And in the process, green capitalism is born, instead of simply green change.
Just as there is financial illiteracy, one could say that most of the world’s individuals are environmentally literate. As a population, we may be relying on vague “poster” concepts of environmentalism. Compostable corn-based plastic cups are becoming more common throughout the United States, but among a population already uninformed about proper disposal, they can contaminate oil-based plastic recycling processes if misplaced. Part of the challenge is not just creating and enacting these innovations in sustainability, but restructuring existing relationships to disposal. How can we improve rates of contaminations in regions that offer recycling and compost? How can composting and recycling be extended to more communities? And most of all, how can companies be held accountable for the existing waste they’ve left in the environment, and how can unchanging companies be required to cease and desist dumping and extremely inefficient practices that most directly pollute our world?
So we are left at crossroads, accepting an imperfect resolution and compromise. Maybe compromises are simply the only solution, or maybe we’ve forgotten how to push harder to not only make demands but make results, particularly as we reach the precipice of an irreversible crisis.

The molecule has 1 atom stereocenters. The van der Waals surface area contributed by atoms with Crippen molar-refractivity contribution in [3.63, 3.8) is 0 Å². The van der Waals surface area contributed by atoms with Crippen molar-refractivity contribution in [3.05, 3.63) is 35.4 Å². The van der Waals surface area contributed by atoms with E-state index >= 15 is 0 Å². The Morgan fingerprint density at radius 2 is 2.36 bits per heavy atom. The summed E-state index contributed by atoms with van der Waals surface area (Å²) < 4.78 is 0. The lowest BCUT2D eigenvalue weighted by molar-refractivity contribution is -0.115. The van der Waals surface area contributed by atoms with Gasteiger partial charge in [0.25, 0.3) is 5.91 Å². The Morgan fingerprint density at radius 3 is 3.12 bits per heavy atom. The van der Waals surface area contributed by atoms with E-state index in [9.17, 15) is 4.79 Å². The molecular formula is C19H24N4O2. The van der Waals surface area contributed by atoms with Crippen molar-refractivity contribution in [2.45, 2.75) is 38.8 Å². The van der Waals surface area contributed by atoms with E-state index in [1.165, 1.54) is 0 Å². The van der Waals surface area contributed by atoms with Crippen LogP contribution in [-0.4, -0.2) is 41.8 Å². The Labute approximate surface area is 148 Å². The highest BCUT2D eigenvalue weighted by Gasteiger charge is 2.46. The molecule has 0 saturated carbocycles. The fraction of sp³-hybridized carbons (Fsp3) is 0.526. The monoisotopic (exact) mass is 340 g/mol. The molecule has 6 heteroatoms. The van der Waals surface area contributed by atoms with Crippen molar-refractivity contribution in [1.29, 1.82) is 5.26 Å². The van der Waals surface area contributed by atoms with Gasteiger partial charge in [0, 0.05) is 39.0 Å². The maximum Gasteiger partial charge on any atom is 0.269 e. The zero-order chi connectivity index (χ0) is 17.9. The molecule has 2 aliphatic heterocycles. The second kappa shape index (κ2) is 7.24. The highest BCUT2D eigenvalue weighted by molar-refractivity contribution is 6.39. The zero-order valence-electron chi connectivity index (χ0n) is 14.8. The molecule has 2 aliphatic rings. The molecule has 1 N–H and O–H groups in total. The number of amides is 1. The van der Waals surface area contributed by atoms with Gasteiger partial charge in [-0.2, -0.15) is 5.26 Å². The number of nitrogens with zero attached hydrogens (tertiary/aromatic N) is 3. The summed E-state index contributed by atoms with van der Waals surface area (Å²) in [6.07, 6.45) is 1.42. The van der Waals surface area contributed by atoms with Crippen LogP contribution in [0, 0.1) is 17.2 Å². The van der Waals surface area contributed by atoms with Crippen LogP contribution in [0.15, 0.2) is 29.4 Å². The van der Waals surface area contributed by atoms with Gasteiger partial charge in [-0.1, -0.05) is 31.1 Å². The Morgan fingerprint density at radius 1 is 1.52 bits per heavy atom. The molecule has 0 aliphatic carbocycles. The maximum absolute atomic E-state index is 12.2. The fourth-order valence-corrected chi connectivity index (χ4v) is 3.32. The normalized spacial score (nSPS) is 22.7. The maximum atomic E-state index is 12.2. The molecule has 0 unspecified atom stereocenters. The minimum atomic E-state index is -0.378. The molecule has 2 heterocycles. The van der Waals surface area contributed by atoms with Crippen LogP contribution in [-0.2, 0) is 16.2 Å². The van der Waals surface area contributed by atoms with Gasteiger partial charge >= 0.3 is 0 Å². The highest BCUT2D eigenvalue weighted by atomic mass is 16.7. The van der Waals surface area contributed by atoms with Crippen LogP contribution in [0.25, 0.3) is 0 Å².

For the time being, we may be forced into a corner of accepting imperfect progress. It is progress nonetheless. But we can keep pushing for more. Change has to transcend beyond capitalism and corporations, and the people who have profited on damaging production and now wish to capitalize on half-hearted solutions have to be held accountable.
Even while trying to get these 100 companies to face justice, we have to continue to work within and educate our own communities, sustaining the micro-environments that directly impact people across the planet. Actions like this have been happening in our own backyard and can continue to evolve. Kline Dining Commons has practically mandated the use of reusable containers, implementing the use of mugs and paper straws as well. Laurie Hustead, head of the Office of Sustainability, has spearheaded the creation of a Climate Drawdown Challenge, encouraging people to take immediately enactable small steps to help save our climate.
We can and should continue to be dualistic about these approaches, and we can and should continue to be skeptical about companies who live and die by their bottom dollar. What do you know about your real-world impact? How do you find out the cost of your lifestyle? How do you act? Hold yourself accountable? These are the questions we not only have to ask but must act towards if we are truly committed to changing our impending future.